Fortunately for us, we can get “preformed” fatty acids in our diet. Fish, as one example, are high in preformed EPA and DHA, while being relatively low in ALA and other fatty acids. Flaxseed oil is high in ALA but not a commonly used cooking oil.
Going back to our analogy, rather than trying to force the body to produce 300 cars from raw materials, we can simply give it 300 cars.
Let’s take a look at the specific PUFA’s that are both needed during pregnancy and also deficient in a Western Diet.
Not pregnant? Keep reading. Chances are you are also deficient, and if you care about your nervous system (brain) and cardiovascular (heart) health this information also applies to you.
The 3 Ingredients: DHA, EPA, ALA
In a rat study by Lin and Salem(2), DHA accrued preferentially in the brain and central nervous system over time. The charts below show this effect:
One study showed of women in an Icelandic fishing community showed that “Infant size at birth increased with fish consumption, especially for women in the lower quartiles of consumption.”(6) Increased size and weight at birth is a positive marker of infant health. Keep in mind that the key here is balance. The same study noted “Infants of women in the highest quartile of fish oil intake (≥1 tablespoon (11 ml)/day), consuming threefold the recommended dietary allowance of vitamin A and twofold that of vitamin D, were shorter (p = 0.036) and had a smaller head circumference (p = 0.003) than those of women consuming less…smaller birth size was linked to the highest levels of fish oil intake. Constituents of fish and fish oil might affect birth size differently depending on the amount consumed.”
In one randomized controlled trial by Olsen et al, healthy Danish women were either given a fish oil supplement (fish group) or an olive oil supplement (control group). Pregnancies in the fish group were 4.0 days longer and resulted in a birthweight that was 107g higher.(8)
Bottom Line: Unless you eat a lot of fish already, your dietary intake of DHA is likely sub-optimal. If you are pregnant it is absolutely critical to correct this immediately.
If we analyze the PUFA content of fish we see that the majority of the fatty acids are from EPA and DHA.
Alaska Pollock contains 0.22% by weight EPA & DHA, and 0.29% total Omega-3s (fully 76% of omega-3 fatty acids as EPA & DHA). Wild salmon contains 83% of Omega-3s as EPA & DHA. Farmed Salmon contains 63% of Omega-3s as EPA & DHA.(9)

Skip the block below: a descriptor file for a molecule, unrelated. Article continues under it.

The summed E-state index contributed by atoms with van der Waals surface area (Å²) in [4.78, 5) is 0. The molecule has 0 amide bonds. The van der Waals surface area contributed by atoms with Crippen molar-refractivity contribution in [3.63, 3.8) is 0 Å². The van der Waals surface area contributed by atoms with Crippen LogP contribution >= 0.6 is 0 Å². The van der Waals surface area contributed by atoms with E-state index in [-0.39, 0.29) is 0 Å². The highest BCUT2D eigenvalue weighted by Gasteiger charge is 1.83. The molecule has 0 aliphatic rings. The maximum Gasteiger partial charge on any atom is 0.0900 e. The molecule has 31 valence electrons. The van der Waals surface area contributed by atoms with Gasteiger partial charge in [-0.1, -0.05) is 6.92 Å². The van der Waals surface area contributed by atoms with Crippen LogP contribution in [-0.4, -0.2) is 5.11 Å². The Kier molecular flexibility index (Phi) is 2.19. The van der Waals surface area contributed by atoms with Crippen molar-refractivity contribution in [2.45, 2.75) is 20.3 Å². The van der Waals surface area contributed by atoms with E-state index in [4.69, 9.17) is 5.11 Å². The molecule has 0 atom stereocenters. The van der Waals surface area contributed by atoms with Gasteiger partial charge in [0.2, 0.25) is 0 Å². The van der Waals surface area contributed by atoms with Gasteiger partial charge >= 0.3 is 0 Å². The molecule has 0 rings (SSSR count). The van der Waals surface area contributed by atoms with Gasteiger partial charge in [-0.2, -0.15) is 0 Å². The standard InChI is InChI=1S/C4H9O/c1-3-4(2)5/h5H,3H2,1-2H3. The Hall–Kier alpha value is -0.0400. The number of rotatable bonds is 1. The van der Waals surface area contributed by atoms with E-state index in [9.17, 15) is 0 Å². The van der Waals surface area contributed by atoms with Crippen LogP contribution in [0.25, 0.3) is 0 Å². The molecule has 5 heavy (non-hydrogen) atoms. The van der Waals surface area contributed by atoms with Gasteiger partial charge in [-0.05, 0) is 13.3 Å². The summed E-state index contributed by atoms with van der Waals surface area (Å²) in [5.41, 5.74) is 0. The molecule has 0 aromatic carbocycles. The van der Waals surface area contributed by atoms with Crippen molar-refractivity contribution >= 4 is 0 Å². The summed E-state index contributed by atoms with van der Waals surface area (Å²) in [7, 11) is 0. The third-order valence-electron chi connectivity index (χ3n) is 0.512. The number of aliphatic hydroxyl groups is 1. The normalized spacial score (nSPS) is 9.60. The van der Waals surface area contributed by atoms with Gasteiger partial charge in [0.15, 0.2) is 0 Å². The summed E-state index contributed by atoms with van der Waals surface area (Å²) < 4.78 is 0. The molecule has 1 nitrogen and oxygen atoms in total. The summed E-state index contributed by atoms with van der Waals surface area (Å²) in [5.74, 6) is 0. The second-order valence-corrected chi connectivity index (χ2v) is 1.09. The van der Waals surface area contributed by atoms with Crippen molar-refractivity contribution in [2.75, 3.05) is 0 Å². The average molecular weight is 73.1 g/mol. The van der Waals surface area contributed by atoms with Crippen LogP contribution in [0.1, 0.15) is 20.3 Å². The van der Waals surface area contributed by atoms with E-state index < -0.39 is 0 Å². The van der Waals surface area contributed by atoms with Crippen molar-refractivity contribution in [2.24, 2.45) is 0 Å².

In addition to birthweight and size, DHA also shows evidence towards greater cognitive development and visual acuity. The US Department of Agriculture studied the subject and concluded “in particular DHA from at least two servings of seafood per week during pregnancy and lactation is associated with increased DHA levels in breast milk and improved infant health outcomes, such as visual acuity and cognitive development. Two servings per week is the equivalent of approximately 8 ounces per week, which should provide an average 250 milligrams per day of DHA and EPA.”(10)
The major problem is that a Western Diet with very low fish intake fish intake is extremely low in DHA.(11)
The National Institutes of Health recommends pregnant and lactating women get “300mg of DHA daily”.(12) Dr. James Greenberg recommends “the dietary goal for omega-3 fatty acids is 650 mg, of which 300 is DHA” while keeping mercury intake very low.(13) These recommendations are both in line with research data.
DHA Daily Supplementation Level: 300mg per day
EPA does not accrue to appreciable levels in the brain and central nervous system(2), so it tends to be ignored in prenatal health. Most infant formula and prenatal supplements on the market today attempt to minimize EPA intake as much as possible, often trying to completely eliminate EPA from the formulation.
These same groups will also stand by the recommendation that pregnant women also eat 2 servings of low-mercury fish per week. The reason is that we frequently find a correlation between increasing fish intake and better birth outcomes in Western Diets.(15)
The irony here is that fish contain both EPA and DHA in high concentrations. Compared to DHA, Salmon contains 52% as much EPA, Alaskan Pollock contains 63% as much EPA, Herring contains 76% as much EPA.
There is data that EPA is required in the human body in some degree or another. In one study, omnivores and vegetarians supplemented with only DHA showed a retroconversion of DHA to EPA of 9.4%(16). This indicates that the body needed some level of EPA for normal functioning and was forced to retroconvert that EPA from DHA. Since we know that PUFA conversion pathways compete for resources, this retroconversion could possibly inhibit the ability of the body to convert other fatty acids. In this study, Arachidonic Acid (AA 20:4-n6), Docosapentaenoic Acid (22:5-n6), and Docosapentaenoic Acid (DPA 22:5-n3) all decreased, possibly indicating the body did not have enough resources to convert all these compounds due to the DHA to EPA conversion load.